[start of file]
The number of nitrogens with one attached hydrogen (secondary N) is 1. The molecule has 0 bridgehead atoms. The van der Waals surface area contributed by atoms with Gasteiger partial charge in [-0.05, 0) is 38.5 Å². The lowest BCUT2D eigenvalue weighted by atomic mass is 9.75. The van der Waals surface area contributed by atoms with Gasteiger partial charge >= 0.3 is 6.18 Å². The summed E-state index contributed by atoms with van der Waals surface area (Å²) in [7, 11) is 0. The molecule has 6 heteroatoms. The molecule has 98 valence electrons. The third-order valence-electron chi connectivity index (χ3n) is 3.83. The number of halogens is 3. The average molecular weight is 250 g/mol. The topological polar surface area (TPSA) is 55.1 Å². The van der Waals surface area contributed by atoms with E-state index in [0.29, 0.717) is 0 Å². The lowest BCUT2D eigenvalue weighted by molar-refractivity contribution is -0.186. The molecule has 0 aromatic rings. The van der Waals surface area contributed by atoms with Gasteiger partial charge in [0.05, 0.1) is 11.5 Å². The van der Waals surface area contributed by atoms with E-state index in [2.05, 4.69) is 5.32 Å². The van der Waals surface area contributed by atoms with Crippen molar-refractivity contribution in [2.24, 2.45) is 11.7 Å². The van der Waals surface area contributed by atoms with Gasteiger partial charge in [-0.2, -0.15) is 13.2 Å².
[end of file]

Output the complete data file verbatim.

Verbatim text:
The number of nitrogens with one attached hydrogen (secondary N) is 1. The molecule has 0 bridgehead atoms. The van der Waals surface area contributed by atoms with Gasteiger partial charge in [-0.05, 0) is 38.5 Å². The lowest BCUT2D eigenvalue weighted by atomic mass is 9.75. The van der Waals surface area contributed by atoms with Gasteiger partial charge >= 0.3 is 6.18 Å². The summed E-state index contributed by atoms with van der Waals surface area (Å²) in [7, 11) is 0. The molecule has 6 heteroatoms. The molecule has 98 valence electrons. The third-order valence-electron chi connectivity index (χ3n) is 3.83. The number of halogens is 3. The average molecular weight is 250 g/mol. The topological polar surface area (TPSA) is 55.1 Å². The van der Waals surface area contributed by atoms with E-state index in [0.29, 0.717) is 0 Å². The lowest BCUT2D eigenvalue weighted by molar-refractivity contribution is -0.186. The molecule has 0 aromatic rings. The van der Waals surface area contributed by atoms with Gasteiger partial charge in [0.05, 0.1) is 11.5 Å². The van der Waals surface area contributed by atoms with E-state index in [2.05, 4.69) is 5.32 Å². The van der Waals surface area contributed by atoms with Crippen molar-refractivity contribution in [2.24, 2.45) is 11.7 Å². The van der Waals surface area contributed by atoms with Gasteiger partial charge in [-0.2, -0.15) is 13.2 Å².